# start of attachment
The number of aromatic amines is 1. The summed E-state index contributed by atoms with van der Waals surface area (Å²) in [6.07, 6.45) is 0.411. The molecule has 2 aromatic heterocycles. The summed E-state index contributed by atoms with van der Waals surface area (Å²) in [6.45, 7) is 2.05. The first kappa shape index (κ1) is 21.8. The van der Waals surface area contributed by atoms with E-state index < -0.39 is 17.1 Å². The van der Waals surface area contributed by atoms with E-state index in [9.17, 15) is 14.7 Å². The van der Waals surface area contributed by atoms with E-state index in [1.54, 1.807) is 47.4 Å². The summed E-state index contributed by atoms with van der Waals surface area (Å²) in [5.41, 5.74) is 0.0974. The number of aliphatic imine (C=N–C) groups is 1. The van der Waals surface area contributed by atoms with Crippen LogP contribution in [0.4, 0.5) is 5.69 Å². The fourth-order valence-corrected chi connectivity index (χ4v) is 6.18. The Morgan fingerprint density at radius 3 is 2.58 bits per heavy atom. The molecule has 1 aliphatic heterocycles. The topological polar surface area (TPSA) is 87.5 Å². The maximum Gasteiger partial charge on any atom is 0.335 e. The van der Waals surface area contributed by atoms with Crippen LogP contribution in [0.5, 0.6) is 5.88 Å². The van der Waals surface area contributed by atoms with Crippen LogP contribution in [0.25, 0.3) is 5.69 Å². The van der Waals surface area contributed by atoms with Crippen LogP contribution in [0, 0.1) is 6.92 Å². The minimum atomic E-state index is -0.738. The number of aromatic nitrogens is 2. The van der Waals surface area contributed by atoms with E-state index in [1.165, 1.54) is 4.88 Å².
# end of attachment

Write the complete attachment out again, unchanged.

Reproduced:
The number of aromatic amines is 1. The summed E-state index contributed by atoms with van der Waals surface area (Å²) in [6.07, 6.45) is 0.411. The molecule has 2 aromatic heterocycles. The summed E-state index contributed by atoms with van der Waals surface area (Å²) in [6.45, 7) is 2.05. The first kappa shape index (κ1) is 21.8. The van der Waals surface area contributed by atoms with E-state index < -0.39 is 17.1 Å². The van der Waals surface area contributed by atoms with E-state index in [9.17, 15) is 14.7 Å². The van der Waals surface area contributed by atoms with E-state index in [1.54, 1.807) is 47.4 Å². The summed E-state index contributed by atoms with van der Waals surface area (Å²) in [5.41, 5.74) is 0.0974. The number of aliphatic imine (C=N–C) groups is 1. The van der Waals surface area contributed by atoms with Crippen LogP contribution in [0.4, 0.5) is 5.69 Å². The fourth-order valence-corrected chi connectivity index (χ4v) is 6.18. The Morgan fingerprint density at radius 3 is 2.58 bits per heavy atom. The molecule has 1 aliphatic heterocycles. The topological polar surface area (TPSA) is 87.5 Å². The maximum Gasteiger partial charge on any atom is 0.335 e. The van der Waals surface area contributed by atoms with Crippen LogP contribution in [0.5, 0.6) is 5.88 Å². The van der Waals surface area contributed by atoms with Crippen LogP contribution in [0.25, 0.3) is 5.69 Å². The van der Waals surface area contributed by atoms with Crippen LogP contribution in [0, 0.1) is 6.92 Å². The minimum atomic E-state index is -0.738. The number of aromatic nitrogens is 2. The van der Waals surface area contributed by atoms with E-state index in [1.165, 1.54) is 4.88 Å².